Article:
Letting your child choose between two things that you suggest or offer them, is most beneficial when you do it all day long, every day. The more choices you involve them in, the more they feel in control of their own lives and then, when it’s time to take your own turn making a choice, the balance exists.
Another benefit to giving choices is building confident children who trust their own judgement.
There are many different choices you can give your children every day. Choices can be silly and fun, specific-based, time-based or consequential.
DIFFERENT TYPES OF CHOICES YOU CAN GIVE YOUR KIDS
Fun & Silly Choices
- Would you like to play at the pool or play at the park today?
- Would you like to have a dance party or play hide and seek?
- Would you like to ride your bike or go for a walk?
- Would you like to paint or play with playdoh?
- Would you rather have a cookie or a brownie for dessert?
- Would you like to wear a dress or a t-shirt and shorts today?
- Would you like a grilled cheese or a quesadilla for lunch?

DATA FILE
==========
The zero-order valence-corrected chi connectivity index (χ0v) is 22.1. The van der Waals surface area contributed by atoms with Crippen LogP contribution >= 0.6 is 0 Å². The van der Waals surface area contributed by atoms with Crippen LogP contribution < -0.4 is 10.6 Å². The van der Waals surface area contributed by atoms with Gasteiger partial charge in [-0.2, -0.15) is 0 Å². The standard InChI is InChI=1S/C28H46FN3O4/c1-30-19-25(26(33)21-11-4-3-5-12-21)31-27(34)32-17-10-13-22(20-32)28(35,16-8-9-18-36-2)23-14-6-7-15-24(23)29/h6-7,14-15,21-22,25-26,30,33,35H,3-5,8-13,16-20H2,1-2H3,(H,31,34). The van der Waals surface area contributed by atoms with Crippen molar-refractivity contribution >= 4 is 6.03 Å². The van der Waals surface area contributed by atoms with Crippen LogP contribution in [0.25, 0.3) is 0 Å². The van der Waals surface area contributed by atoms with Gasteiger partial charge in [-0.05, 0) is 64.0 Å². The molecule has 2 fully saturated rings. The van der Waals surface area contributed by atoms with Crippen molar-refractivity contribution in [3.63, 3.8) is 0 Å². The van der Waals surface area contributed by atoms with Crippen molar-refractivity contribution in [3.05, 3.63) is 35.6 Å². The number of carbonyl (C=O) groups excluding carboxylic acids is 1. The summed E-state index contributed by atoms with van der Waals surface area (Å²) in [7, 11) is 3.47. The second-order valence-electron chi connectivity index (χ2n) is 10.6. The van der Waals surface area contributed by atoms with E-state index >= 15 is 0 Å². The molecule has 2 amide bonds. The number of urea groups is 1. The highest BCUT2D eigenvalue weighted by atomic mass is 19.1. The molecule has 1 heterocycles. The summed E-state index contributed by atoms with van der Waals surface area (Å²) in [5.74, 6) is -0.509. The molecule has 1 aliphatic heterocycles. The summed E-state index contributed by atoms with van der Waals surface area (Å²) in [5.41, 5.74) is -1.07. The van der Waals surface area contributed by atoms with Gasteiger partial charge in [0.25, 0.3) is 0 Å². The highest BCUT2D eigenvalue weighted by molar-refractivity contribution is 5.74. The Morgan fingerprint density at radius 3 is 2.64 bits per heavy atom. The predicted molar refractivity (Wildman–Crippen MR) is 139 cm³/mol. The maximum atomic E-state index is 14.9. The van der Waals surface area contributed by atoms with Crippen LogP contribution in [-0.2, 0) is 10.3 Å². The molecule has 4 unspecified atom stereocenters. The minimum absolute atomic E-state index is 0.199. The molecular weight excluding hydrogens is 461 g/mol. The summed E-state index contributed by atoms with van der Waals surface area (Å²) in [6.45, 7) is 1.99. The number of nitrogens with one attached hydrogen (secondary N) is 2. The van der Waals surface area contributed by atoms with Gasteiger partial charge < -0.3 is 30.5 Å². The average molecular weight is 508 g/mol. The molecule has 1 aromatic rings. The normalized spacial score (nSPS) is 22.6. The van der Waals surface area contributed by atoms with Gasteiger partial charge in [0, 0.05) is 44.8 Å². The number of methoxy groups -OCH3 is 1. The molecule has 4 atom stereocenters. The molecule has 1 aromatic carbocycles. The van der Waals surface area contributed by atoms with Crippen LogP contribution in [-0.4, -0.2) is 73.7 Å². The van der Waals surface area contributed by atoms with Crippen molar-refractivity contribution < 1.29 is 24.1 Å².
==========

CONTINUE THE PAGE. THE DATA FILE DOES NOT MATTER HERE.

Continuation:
- Would you like to read the Little Blue Truck or a Dr. Seuss book right now?
- Would you like to have a bath before or after dinner?
- Would you like to read a book or do a puzzle before bed?
- We have to leave the park in 5 minutes, would you like to go down the slide or swing on the swings before we leave?
- Would you like to go to bed now or in 5 minutes?
- Dinner will be done in 10 minutes, you can choose to eat or be hungry.
- We have to go inside, would you like to keep riding your bikes for 2 or 5 more minutes?
- In 10 minutes we have bedtime, would you rather read a book or color in your coloring book to wind down?
- You can clean your room or loose a bin of toys, what would you like to do?